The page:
#ifndef ST7735_H_ #define ST7735_H_ #define ST7735_16_BLACK 0x0000 #define ST7735_16_BLUE 0x001F #define ST7735_16_RED 0xF800 #define ST7735_16_GREEN 0x07E0 #define ST7735_16_CYAN 0x07FF #define ST7735_16_MAGENTA 0xF81F #define ST7735_16_YELLOW 0xFFE0 #define ST7735_16_WHITE 0xFFFF #define ST7735_NOP 0x00 #define ST7735_SWRESET 0x01 #define ST7735_RDDID 0x04 #define ST7735_RDDST 0x09 #define ST7735_SLPIN 0x10 #define ST7735_SLPOUT 0x11 #define ST7735_PTLON 0x12 #define ST7735_NORON 0x13 #define ST7735_INVOFF 0x20 #define ST7735_INVON 0x21 #define ST7735_DISPOFF 0x28 #define ST7735_DISPON 0x29 #define ST7735_CASET 0x2A #define ST7735_RASET 0x2B #define ST7735_RAMWR 0x2C #define ST7735_RAMRD 0x2E #define ST7735_PTLAR 0x30 #define ST7735_COLMOD 0x3A #define ST7735_MADCTL 0x36 #define ST7735_FRMCTR1 0xB1 #define ST7735_FRMCTR2 0xB2 #define ST7735_FRMCTR3 0xB3 #define ST7735_INVCTR 0xB4 #define ST7735_DISSET5 0xB6 #define ST7735_PWCTR1 0xC0 #define ST7735_PWCTR2 0xC1 #define ST7735_PWCTR3 0xC2 #define ST7735_PWCTR4 0xC3 #define ST7735_PWCTR5 0xC4 #define ST7735_VMCTR1 0xC5 #define ST7735_RDID1 0xDA #define ST7735_RDID2 0xDB #define ST7735_RDID3 0xDC #define ST7735_RDID4 0xDD #define ST7735_GMCTRP1 0xE0 #define ST7735_GMCTRN1 0xE1 #define ST7735_PWCTR6 0xFC #endif /*ST7735_H_*/
  7. Like
    ROFLhoff reacted to RobG in Color LCD Booster Pack   
    150 mil SOIC
  8. Like
    ROFLhoff reacted to RobG in Color LCD Booster Pack   
    BOM
     
    Hirose DF23C-10DS-0.5V(51) - socket needed for Nokia 6100 and Nokia 1600 (1600 was added on the latest version of the board.)
    Hirose DF23C-22DS-0.5V(53) - socket needed for Nokia 6101
     
    R1 - 47k 0805 (display reset resistor)
    R2 - 0ohm jumper (JD-T1800 current limiting 0805 resistor if needed)
    R3 & R4 - 220-300ohm 0805 (LED resistors)
    LED1 & LED2 - 0805 LEDs
    C1, C2, C3 - 1uF 0805 ceramic (charge pump caps, needed for Nokia displays only)
    C4 - 0.1uF 0805 (decoupling cap for memory chips, but it doesn't hurt to have one in any case)
    C5 - MIA
    C6 - 0.1uF 0805 (display reset cap)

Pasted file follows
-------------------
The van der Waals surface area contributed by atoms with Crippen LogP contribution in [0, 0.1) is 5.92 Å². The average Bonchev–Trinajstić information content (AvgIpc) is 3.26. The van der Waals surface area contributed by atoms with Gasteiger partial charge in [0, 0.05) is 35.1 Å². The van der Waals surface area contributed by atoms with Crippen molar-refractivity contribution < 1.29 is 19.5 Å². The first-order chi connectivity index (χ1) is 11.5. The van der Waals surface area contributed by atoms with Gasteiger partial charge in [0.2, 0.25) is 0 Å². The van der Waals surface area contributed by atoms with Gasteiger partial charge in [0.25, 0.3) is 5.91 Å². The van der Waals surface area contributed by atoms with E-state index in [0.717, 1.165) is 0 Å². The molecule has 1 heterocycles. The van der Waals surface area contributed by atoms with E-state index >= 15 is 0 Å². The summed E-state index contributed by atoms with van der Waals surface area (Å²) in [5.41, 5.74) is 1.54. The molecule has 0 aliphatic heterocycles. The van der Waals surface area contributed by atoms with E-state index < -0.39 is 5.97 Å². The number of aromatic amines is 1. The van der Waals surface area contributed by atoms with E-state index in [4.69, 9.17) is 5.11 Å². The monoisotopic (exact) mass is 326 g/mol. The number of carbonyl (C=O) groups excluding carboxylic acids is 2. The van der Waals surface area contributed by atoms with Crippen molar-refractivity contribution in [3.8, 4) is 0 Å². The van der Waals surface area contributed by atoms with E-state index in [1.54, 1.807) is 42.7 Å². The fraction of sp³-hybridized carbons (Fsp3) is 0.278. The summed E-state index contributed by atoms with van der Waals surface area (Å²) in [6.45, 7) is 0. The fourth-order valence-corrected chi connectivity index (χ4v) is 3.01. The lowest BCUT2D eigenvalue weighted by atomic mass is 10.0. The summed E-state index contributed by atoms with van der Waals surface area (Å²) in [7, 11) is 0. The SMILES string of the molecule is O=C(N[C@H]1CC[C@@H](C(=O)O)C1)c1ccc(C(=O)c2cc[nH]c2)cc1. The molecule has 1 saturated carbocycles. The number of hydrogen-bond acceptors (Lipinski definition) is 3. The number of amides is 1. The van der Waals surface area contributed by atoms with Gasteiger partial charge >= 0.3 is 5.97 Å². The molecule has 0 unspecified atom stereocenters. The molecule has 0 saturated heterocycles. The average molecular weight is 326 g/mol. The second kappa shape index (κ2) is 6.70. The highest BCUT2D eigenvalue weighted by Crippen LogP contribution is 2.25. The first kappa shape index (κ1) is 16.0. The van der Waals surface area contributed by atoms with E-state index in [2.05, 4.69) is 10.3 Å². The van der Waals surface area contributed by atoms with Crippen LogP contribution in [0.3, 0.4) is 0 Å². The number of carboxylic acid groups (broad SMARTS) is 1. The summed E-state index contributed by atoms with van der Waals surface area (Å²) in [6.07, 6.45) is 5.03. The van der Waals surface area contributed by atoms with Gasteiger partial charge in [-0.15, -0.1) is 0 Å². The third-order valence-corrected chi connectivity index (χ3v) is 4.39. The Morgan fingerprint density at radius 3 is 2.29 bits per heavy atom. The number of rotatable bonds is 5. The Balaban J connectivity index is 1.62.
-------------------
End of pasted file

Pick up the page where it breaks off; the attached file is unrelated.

IC1 - TPS60403DBV (backlight charge pump for Nokia displays, can be TPS60400 to TPS60403, but might require larger caps)
    IC2 and IC4 - Microchip 23Kxxx (SRAM) or 25AAxxx (EEPROM) series memory. IC2's HOLD pin is controlled with P1.0
    IC3 - MIA
  9. Like
    ROFLhoff reacted to bluehash in PetiteFS FATfs SDCard USCI code   
    Edit: July 6th, 2014
    Please also note that Pabigot maintains BSP430 which has an example for the msp430. He also tracks any changes done to the ElmChan library with patches made to the example. Refer this post.
     
    ---------------------------------------
    First version. It's very untidy as I just got it to work. Works on USCI on the MSP430G2553. Supports Read/Listing. The monitor code does not have write yet. It works on the SDCard Boosterpack.
     

    I also used Rickta's serial code to reduce file size. I'll update to the next version once I have time and a clean it up to. Also need to add more features.

    Usage in screenshot.
    di : disk initialize
    fi : mount disk
    fl : list files
    fo filename: open file name.



    Latest Code:
    http://www.43oh.com/forum/viewtopic.php?f=10&t=1883&start=20#p18738'>Code Rev 0.2

    Member Contributed Code:
    Jazz_ys - http://forum.43oh.com/topic/1427-petitefs-fatfs-sdcard-usci-code/page__st__20#entry24449'>Link
    SDCARD_PetiteFS_2553_v0.01.zip
    SDCARD_PetiteFS_2553_v0.02.zip
  10. Like
    ROFLhoff reacted to RobG in 3V LaunchPad   
    Here is one way to temporarily lower LaunchPad's 3.6V supply down to 3V (or 3.3V)
    Attach 220k (240k) resistor in parallel to R8.
    The values are for LaunchPad v1.5.
    LP v1.4 divider's values are 10 times smaller, so adjust as necessary.
    Also, LP will not work below 3V.